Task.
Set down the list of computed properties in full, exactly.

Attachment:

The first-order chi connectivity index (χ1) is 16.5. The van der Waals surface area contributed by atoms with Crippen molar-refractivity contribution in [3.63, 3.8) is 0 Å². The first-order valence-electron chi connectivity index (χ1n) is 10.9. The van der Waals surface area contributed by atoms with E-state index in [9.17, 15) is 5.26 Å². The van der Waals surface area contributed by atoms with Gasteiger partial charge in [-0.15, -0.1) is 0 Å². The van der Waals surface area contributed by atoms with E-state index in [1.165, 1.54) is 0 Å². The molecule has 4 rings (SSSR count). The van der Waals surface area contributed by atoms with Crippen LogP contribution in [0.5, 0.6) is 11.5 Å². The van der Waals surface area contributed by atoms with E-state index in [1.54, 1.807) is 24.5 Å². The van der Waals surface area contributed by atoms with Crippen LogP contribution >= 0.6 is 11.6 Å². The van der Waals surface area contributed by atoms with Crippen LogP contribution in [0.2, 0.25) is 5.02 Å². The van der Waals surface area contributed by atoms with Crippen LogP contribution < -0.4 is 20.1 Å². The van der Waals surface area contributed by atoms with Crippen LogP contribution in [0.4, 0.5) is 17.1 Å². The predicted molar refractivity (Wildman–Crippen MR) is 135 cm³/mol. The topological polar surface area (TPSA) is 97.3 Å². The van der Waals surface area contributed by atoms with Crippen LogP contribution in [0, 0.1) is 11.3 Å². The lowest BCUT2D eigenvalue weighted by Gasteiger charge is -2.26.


The first-order chi connectivity index (χ1) is 16.5. The van der Waals surface area contributed by atoms with Crippen molar-refractivity contribution in [3.63, 3.8) is 0 Å². The first-order valence-electron chi connectivity index (χ1n) is 10.9. The van der Waals surface area contributed by atoms with E-state index in [9.17, 15) is 5.26 Å². The van der Waals surface area contributed by atoms with Gasteiger partial charge in [-0.15, -0.1) is 0 Å². The van der Waals surface area contributed by atoms with E-state index in [1.165, 1.54) is 0 Å². The molecule has 4 rings (SSSR count). The van der Waals surface area contributed by atoms with Crippen LogP contribution in [0.5, 0.6) is 11.5 Å². The van der Waals surface area contributed by atoms with E-state index in [1.54, 1.807) is 24.5 Å². The van der Waals surface area contributed by atoms with Crippen LogP contribution >= 0.6 is 11.6 Å². The van der Waals surface area contributed by atoms with Crippen LogP contribution in [0.2, 0.25) is 5.02 Å². The van der Waals surface area contributed by atoms with Crippen LogP contribution < -0.4 is 20.1 Å². The van der Waals surface area contributed by atoms with Crippen LogP contribution in [0.4, 0.5) is 17.1 Å². The predicted molar refractivity (Wildman–Crippen MR) is 135 cm³/mol. The topological polar surface area (TPSA) is 97.3 Å². The van der Waals surface area contributed by atoms with Crippen LogP contribution in [0, 0.1) is 11.3 Å². The lowest BCUT2D eigenvalue weighted by Gasteiger charge is -2.26.